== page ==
FIRE is rarely, if ever, a solo journey

a picture of the author and his wife at Chichen Itza

Much of what I’ve written about to date on this blog has admittedly been rather self-focused. I’ve largely discussed the solo aspects of the FIRE journey: my career, the path I undertook to achieve my goals, and how it has felt to take these steps and process the emotions associated with the same. I have written about the impact of this path on my family, but not in extensive detail. This week I found myself thinking about how I was overdue to dig into this a bit more. If there is one thing that has been reinforced by time spent on the Two Sides of FI project, it’s that FIRE is not a solitary process. Most of us have a partner, close family, or others in our lives taking part in and being impacted by this journey.

My greatest FIRE mentor of all

The amazing person in this vacation photo with me (sporting my pre-FIRE hair!) is my wife, Lorri. We’ve been together for around twenty years as I write this. She is my greatest ally, closest friend, and the best person I have had the good fortune to meet. There is no question just how much my life is improved and enriched by having her in it. As I think about all the years we’ve spent together, I must also acknowledge that Lorri is among the most important mentors I have had in my life. I’ve written about the importance of mentors before, but largely in reference to my career or during college. We all must surely acknowledge how much we learn from our partners and spouses. But how does that pertain to FIRE? Very much so in my case.

In a recent conversation on my YouTube channel, we talked about how Lorri greatly influenced and enabled my FIRE path. Very early on, she gave a strong and supportive voice to what I had already been thinking – that I did not want to stay in my chosen biotech career until traditional retirement age. We both craved the freedom to spend our time as we wished: seeing the world, learning and experiencing all it had to offer, and doing so together, free of schedules set by the workplace and our bosses. Lorri helped normalize this idea to me, and together we formulated our plans and set out on this journey.

I have learned much from many FIRE blogs, YouTube channels, and from working with financial advisors. But in the end the most valuable and impactful input has been from Lorri. She has an unfailing ability to maintain perspective, and direct my focus to the things that are truly most important. It’s so easy to get hung up on the mechanical aspects of financial independence – the numbers, modeling, and other “busywork”. Rather, my wife has always ensured we spend enough time on what really matters: our family, our aspirations, and on the big picture. As someone wired for getting lost in the minutiae and in managing the many tasks involved, I can’t overstate how important this has been to our journey of financial independence and early retirement.

Before and afterwards, you’re in it together

Whether we are talking about pre- or post-FIRE life, the decisions made and steps taken impact our loved ones as much or more than they do ourselves. My own chosen career path and “leveling up strategy” to achieve FIRE, often meant long hours at work, substantial travel, several relocations, and frequently work interference in our personal lives. This meant sacrifices all around, including many made by Lorri. Yes, it was tough for both of us to be apart, particularly on longer work trips. But it was assuredly even harder for her, dealing with all the things back home, alone. I didn’t always appreciate or acknowledge that as often as I should have, and I feel pretty guilty about that. However, even when times were most challenging – when our daughter was very young, for example, my wife had a remarkable way of being supportive and keeping us focused on our goals. To set the record straight, there’s no question that Lorri had just as big a role as I did in enabling our success!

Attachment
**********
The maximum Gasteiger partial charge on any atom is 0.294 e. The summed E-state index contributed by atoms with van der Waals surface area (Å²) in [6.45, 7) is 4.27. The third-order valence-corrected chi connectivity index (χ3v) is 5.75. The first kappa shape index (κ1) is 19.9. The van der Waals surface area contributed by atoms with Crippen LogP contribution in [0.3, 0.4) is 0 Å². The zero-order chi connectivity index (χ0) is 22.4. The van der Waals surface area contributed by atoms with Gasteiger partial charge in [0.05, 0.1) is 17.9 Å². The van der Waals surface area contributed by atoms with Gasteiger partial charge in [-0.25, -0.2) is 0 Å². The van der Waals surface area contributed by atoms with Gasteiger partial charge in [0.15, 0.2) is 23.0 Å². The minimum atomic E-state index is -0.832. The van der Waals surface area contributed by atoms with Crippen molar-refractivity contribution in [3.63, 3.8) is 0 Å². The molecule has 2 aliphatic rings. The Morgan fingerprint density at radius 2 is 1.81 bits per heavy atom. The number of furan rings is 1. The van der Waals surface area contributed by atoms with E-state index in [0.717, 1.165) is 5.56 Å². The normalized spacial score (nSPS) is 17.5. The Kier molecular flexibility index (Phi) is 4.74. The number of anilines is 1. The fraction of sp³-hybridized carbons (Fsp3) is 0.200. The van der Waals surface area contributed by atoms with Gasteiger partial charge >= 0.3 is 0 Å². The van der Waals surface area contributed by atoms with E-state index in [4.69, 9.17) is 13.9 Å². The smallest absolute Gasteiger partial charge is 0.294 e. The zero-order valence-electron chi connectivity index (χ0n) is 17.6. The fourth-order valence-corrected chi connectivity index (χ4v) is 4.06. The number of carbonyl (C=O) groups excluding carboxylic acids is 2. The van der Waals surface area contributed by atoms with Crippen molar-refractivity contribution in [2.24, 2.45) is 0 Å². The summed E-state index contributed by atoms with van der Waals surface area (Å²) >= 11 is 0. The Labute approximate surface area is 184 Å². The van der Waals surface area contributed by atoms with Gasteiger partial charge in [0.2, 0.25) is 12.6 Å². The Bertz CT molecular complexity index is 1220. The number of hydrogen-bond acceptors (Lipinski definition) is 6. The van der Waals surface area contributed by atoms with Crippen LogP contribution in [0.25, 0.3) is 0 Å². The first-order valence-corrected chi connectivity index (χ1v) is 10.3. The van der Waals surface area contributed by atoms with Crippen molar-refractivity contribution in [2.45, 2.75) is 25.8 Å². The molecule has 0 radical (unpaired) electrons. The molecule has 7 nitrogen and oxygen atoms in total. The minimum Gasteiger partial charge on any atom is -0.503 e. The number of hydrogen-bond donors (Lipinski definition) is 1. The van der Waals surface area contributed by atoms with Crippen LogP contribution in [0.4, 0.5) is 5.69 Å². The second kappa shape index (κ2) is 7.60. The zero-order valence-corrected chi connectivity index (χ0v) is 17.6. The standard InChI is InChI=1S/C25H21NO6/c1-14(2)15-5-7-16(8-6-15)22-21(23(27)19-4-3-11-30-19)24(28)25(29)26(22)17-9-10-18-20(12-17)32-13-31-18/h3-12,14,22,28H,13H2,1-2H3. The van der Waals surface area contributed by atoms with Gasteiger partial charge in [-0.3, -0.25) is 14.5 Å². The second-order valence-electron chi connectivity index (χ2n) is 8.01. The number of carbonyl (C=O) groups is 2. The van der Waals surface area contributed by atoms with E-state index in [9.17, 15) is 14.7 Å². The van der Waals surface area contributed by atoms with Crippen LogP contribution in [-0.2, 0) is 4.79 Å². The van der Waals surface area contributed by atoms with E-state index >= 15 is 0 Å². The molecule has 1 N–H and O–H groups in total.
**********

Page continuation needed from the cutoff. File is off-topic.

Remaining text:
In the ten months since I took the huge step of leaving my career of 23 years, I have experienced a series of emotions. Documenting and processing these has truly been the biggest benefit I have experienced from writing this blog. However, it’s important to acknowledge that these changes do not only affect me! Lorri has been dealing with me in new ways – and for many more waking hours in any given week – than ever before. True, the isolation associated with the COVID-19 pandemic has only amplified this situation. But even without those added challenges, this would still be a big change. Yet, Lorri has been incredibly supportive the whole way. She’s so great about getting me to talk about what I’m feeling, and pushing me to get out and take a hike together, or to plan a small family trip. I’m really thankful for that nudge and I know I don’t express that often enough.

Once recommendation I would share is to ensure you check in with your partner and your family along the way. I’ve gotten valuable feedback I might not have received otherwise, simply by asking questions about how things are going. Particularly in my initial months after leaving the workplace, I didn’t do a good job of this. I was definitely keeping my feelings bottled up rather than talking openly with Lorri or others about them. As you can imagine, sometimes this led to negative and frustrating outcomes. Realizing the benefit from talking more openly – something very much facilitated by my wife, I’m now better about this. Make no mistake, I remain overwhelmingly positive about my decision to continue on the FIRE path! But I’ve also learned that it’s easy to underestimate the impact of such large changes. Given that these also affect your family, it’s vital that you work together to both enjoy all the great things as well as manage the challenges as they come.

It takes a village, after all